But even by Comey's testimony, he's saying he told me he hoped I would finish it. Certainly doesn't sound like obstructing any kind of justice when you tell somebody that they hope they will finish their job.

TAPPER: All right, Senator Rand Paul, stick around. We've got lots more to discuss, including the conflicting stories from President Trump and his former FBI director, as we were discussing.

That's next. Stay with us.



TAPPER: We're back with our politics lead.

Lots more to talk about with Republican Senator Rand Paul of Kentucky.

Senator, you're against President Trump's $110 billion weapons deal with Saudi Arabia. Tomorrow, the Senate will vote on your legislation to block the deal. Last week, the Saudis and other Gulf nations cut off ties with Qatar and accused that country of funding terrorism in the region.

President Trump seems to clearly be siding with the Saudis. Are you concerned at all that he's emboldening a country that itself has a long history of supporting terrorism?

PAUL: Yes.

I think one of the most important e-mails and information that we got from the leaked e-mails from Hillary Clinton was an e-mail she sent to John Podesta, and in it she said we need to put pressure on the Saudis and the Qataris because they are giving financial and logistical help to ISIS.

So we're going to give, ourselves, $350 billion worth of weapons to a country that the insiders were saying were actually giving weapons to ISIS? That's a real problem for me.

If you follow Bob Graham and the 28 missing pages in the 9/11 investigation, there's a lot of information that suggests Saudi Arabia was involved. Fifteen of the 19 hijackers were from Saudi Arabia. They have a terrible human rights record.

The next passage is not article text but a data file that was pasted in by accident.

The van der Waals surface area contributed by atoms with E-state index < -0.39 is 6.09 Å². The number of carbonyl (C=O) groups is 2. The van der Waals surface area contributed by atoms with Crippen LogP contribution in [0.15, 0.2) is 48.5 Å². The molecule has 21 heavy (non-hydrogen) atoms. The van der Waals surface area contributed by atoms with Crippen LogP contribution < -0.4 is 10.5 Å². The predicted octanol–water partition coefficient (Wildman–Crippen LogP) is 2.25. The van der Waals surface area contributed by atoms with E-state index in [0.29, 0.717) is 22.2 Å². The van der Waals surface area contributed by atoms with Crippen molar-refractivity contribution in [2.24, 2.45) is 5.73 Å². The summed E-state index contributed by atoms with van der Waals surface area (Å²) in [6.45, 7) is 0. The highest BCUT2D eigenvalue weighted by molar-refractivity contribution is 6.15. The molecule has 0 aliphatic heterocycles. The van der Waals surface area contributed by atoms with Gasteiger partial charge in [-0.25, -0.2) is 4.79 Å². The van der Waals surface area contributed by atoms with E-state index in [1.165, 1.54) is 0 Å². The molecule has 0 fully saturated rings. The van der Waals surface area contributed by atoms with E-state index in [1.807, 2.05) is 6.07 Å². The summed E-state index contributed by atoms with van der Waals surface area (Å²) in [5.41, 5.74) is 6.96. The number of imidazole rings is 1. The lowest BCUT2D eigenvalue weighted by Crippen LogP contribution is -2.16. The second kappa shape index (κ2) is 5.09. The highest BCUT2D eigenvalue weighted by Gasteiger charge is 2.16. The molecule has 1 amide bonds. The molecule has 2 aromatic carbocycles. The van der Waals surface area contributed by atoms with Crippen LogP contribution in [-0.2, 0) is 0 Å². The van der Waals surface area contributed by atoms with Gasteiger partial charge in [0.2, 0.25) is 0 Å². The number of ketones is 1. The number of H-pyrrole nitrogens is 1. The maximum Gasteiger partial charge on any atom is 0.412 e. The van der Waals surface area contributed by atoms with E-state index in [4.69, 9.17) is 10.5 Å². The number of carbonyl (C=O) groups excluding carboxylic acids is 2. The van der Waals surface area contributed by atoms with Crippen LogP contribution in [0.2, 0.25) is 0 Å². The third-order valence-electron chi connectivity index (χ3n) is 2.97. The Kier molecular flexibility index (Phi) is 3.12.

I can list 20 reasons why I'm very concerned about giving them weapons, but one of those things is also coming up this week is we're unhappy with Iran for developing ballistic missiles. Well, guess what? Iran develops them in response to Saudi Arabia getting more weapons.

It's an arms race over there, and we're fueling it.

TAPPER: Let's talk about tomorrow, when your former colleague, now Attorney General Jeff Sessions testifies before the Senate Intelligence Committee.

The White House suggested today that Sessions might invoke executive privilege depending on the questions that are asked. Do you think that that might be a mistake?

PAUL: I guess it depends on the questions. I don't really know what that will be about, necessarily.

I still think that, you know, we have got a special counsel. Let's let them do their job. The rest is all for show. This is political theater. And, really, those committees aren't getting anywhere.

[16:15:02] If there really was anything done wrong, it will come out of the special counsel, and my suspicion is very little, if anything, will come out of there. There may be some people who didn't file their paperwork appropriately or didn't file to be registered as foreign agents.

But I kind of doubt there's going to be anything that -- look, Jeff Sessions, known as a hardliner on Russia, so it's kind of crazy to sort of say, oh, he must have been meeting with them in some secret deal with the Russians. You know, he was known as a hardliner, all right? And so, I don't think that any of that is going to go anywhere, but I think we keep going after it. But I think there's a political operation going on and I think dwelling some on this stuff.